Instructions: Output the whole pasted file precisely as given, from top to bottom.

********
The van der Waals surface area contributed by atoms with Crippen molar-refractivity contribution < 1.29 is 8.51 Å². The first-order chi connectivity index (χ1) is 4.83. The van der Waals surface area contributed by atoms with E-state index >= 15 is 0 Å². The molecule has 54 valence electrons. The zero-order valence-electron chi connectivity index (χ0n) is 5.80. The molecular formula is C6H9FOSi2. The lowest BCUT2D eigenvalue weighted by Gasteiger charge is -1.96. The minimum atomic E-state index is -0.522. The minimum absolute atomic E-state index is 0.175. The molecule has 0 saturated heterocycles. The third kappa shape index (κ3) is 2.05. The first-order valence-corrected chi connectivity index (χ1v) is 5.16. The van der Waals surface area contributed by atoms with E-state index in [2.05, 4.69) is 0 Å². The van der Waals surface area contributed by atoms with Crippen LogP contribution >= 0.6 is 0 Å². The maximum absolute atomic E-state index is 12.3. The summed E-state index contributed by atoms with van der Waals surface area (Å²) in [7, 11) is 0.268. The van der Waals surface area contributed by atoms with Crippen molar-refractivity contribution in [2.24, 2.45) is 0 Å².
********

The van der Waals surface area contributed by atoms with Crippen molar-refractivity contribution < 1.29 is 8.51 Å². The first-order chi connectivity index (χ1) is 4.83. The van der Waals surface area contributed by atoms with E-state index >= 15 is 0 Å². The molecule has 54 valence electrons. The zero-order valence-electron chi connectivity index (χ0n) is 5.80. The molecular formula is C6H9FOSi2. The lowest BCUT2D eigenvalue weighted by Gasteiger charge is -1.96. The minimum atomic E-state index is -0.522. The minimum absolute atomic E-state index is 0.175. The molecule has 0 saturated heterocycles. The third kappa shape index (κ3) is 2.05. The first-order valence-corrected chi connectivity index (χ1v) is 5.16. The van der Waals surface area contributed by atoms with E-state index in [2.05, 4.69) is 0 Å². The van der Waals surface area contributed by atoms with Crippen LogP contribution >= 0.6 is 0 Å². The maximum absolute atomic E-state index is 12.3. The summed E-state index contributed by atoms with van der Waals surface area (Å²) in [7, 11) is 0.268. The van der Waals surface area contributed by atoms with Crippen molar-refractivity contribution in [2.24, 2.45) is 0 Å².